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Reduction of airborne allergenic urinary proteins from laboratory rats.
  1. S Gordon,
  2. R D Tee,
  3. D Lowson,
  4. J Wallace,
  5. A J Newman Taylor
  1. Department of Occupational and Environmental Medicine, National Heart and Lung Institute, London.

    Abstract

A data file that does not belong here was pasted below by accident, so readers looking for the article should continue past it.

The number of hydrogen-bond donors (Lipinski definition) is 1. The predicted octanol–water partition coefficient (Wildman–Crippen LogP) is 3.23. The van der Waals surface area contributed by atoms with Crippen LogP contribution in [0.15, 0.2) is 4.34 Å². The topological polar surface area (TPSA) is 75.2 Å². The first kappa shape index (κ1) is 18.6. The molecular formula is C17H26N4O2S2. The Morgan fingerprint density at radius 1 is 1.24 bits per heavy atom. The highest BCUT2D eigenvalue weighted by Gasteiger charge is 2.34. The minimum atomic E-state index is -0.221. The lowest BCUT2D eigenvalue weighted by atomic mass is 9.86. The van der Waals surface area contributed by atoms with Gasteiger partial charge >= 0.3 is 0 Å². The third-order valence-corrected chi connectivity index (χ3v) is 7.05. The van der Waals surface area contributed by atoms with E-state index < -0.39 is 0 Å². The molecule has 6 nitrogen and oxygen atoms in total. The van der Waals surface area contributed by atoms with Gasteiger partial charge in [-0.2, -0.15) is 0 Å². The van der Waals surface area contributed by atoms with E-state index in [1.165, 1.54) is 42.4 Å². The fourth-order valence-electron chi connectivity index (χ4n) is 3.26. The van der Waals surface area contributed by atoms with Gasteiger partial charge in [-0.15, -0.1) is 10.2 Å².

Allergy and asthma caused by proteins of laboratory animals, particularly rats and mice, are the most important occupational health hazards for the scientists and technicians who work with such animals. The influence of different cage litters, cage design, and stock density on measured rat urinary aeroallergen (RUA) concentrations has been examined in a room housing male rats, to determine practical means to reduce allergen concentration in animal laboratories. Eight hour static air samples were taken at 2 1/min and the RUA concentrations measured by radioallergosorbent test (RAST) inhibition. High RUA concentrations occurred when the animals were housed on wood based, contact litter (geometric mean (GM) sawdust 7.79 micrograms/m3; woodchip 6.16 micrograms/m3). The use of noncontact absorbent pads was associated with a significant decrease in RUA concentrations (GM 2.47 micrograms/m3; p less than 0.0001). Rat urinary aeroallergen concentrations fell more than fourfold when the animals were housed on woodbased, contact litter in filter top cages rather than conventional open top cages (GM filter top 0.33 micrograms/m3; open top 1.43 micrograms/m3; p less than 0.0001). The number of rats (stock density) strongly influenced the RUA concentration and a linear relation was found between the log(e) allergen concentration and stock density under these study conditions. The measurement of airborne particle size on cleaning out days showed that all litter types generated similar sized particles: more than 80% of the RUA was carried on particles larger than 8 microns in diameter for all litter types. The findings suggest that the exposure of animal husbandry personnel to RUA may be substantially reduced by the avoidance of contact litter, the use of filter top cages (where suitable), and by keeping stock density to a minimum.

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